> > I don't see how to do v4 only. Organizations need parts of their
> > networks running v6 to develop operational experience. Developers need
> > v6 to develop and test mobile/web applications for v6. I can see limiting
> > v6 within a network but I don't see how to do v4 only. If an organization
> > stays v4 only until say 25% of the Internet is running v6 then they will
> > have no security/operational v6 experience.
> I do not agree to this. products are still inmature. deploying when its
> still bleeding edge gives you experience, yes. but also a lot of
> trouble, also security ones.
> When you join late, yeah, you are missing experience. but good, mature
> products, training for your staff, and external consultants who know
> whats imporant make it an even easier and more painless experience.
> but of course - somebody must start, otherwise nobody will ever deploy.
That's the point of the conferences - present there, present at user groups, share best practices and promote a smart, steady ramp up.
> >> or IPv6 only
> > I also don't see how to make this work. Most companies have legacy
> > v4 systems like embedded/controls/SCADA-type systems that may never
> > do v6. Take a look at almost all training and network related
> > material. Everything is "IPv4-only."
> > I think trying to switch to v6 only is too much. In a network
> > centric crowd you have a general awareness of IPv6. However,
> > ask systems people, developers, or the virtualization crowd about IPv6.
> > However, I can't see this working for a typical enterprise/organization.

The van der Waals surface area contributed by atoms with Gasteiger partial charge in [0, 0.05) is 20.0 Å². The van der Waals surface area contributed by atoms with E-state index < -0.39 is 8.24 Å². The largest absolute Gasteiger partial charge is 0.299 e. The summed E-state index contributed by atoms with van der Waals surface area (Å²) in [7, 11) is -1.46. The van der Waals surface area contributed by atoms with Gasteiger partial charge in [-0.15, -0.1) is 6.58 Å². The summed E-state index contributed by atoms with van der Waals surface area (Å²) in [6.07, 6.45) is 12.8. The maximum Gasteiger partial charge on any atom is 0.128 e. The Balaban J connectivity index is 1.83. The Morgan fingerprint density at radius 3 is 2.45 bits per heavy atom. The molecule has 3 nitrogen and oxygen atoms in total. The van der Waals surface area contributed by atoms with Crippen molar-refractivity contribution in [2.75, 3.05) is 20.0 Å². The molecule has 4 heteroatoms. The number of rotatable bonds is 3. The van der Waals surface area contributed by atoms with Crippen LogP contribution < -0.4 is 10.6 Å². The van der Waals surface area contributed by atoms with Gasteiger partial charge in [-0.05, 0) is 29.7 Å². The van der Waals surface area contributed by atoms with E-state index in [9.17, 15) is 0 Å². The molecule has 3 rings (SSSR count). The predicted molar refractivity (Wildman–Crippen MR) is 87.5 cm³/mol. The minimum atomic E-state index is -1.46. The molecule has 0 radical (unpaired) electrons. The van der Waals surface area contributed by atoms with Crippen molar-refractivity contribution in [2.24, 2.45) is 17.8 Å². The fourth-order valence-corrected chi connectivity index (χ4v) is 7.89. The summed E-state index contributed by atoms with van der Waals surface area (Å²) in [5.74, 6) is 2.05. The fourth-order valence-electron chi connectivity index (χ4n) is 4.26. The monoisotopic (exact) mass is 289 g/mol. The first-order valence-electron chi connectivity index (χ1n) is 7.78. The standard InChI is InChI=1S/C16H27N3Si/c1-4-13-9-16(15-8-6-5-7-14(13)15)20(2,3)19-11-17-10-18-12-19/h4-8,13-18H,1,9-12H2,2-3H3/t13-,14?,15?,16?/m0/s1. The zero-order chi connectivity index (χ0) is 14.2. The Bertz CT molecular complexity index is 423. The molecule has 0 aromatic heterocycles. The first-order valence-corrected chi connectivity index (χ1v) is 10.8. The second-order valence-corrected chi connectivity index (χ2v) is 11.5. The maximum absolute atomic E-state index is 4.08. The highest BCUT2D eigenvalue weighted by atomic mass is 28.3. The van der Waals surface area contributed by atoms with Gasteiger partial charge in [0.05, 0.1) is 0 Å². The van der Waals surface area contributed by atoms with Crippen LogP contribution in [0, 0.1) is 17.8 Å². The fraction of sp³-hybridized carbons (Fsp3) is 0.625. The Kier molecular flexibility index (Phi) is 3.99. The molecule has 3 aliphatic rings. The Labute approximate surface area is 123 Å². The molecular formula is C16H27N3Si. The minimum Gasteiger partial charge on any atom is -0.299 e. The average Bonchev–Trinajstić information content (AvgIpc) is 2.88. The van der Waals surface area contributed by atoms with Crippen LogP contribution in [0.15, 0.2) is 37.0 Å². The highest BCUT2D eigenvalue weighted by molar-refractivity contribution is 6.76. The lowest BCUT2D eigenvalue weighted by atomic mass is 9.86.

> > Do you think I'm way off here and missing the bus?
> > Marc, I know you do a lot of consulting - have you seen these
> > approaches work for your clients?
> I'd say you are right on the spot. however there a lot of small fresh
> companies who could go directly IPv6 only without major issues.
> Dual stack is a bag of snakes. I'd recommend to avoid it as much as
> possible, and rather build a translation segment and gradually move
> equipment vom the ipv4 network to an ipv6 network.
> But in some scenarios thats unfeasible. In these I'd recommend to either
> stay IPv4, and do dual stack and curse your job :-)
> (but I am not an IPv6 consultant. I do security research and analysis
> for clients, also in the field of IPv6. In the IPv6 projects I was so
> far, I take care of good policies, equipment testing, pentesting, etc.
> And I ask "is IPv6 really necessary for you?". But I will never organize
> a migration myself. not my field of expertise. I only can say from the
> issues I have seen, that dual stack is good for people who need job
Running a multi-protocol network is a pain. But we did it for DECNet, IPX, AppleTalk, and others. We'll manage. I agree the goal needs to be to get to IPv6 only but I don't think most people are ready for that yet. At least not from what I've seen. Give it time.
> And maybe to add to this: I have no clear vision how the start to move
> to IPv6 in the next 2-4 years can actually happen.
One person, one organization at a time. That's why we're all here, to help everyone make the move.
> Nearly every company will need external know-how. OK, more and more
> consultants get IPv6 knowledge, but as such projects tend to take 6-24
> months (depending on network size, complexity and application
> readiness), there can not be enough consultants on the market for this
> by that time. And of course its a high cost factor for companies too
> (not to mention the training for the people who need that. license cost
> for software upgrade. new hardware. overtime required for the migration.
I am trying very hard to promote a steady ramp up. Critical mass will most likely happen in the US in late 2014/early 2015. That's when the killer apps will start. My hope is that we have rough consensus on best practices and reasonable security by then. One can only hope...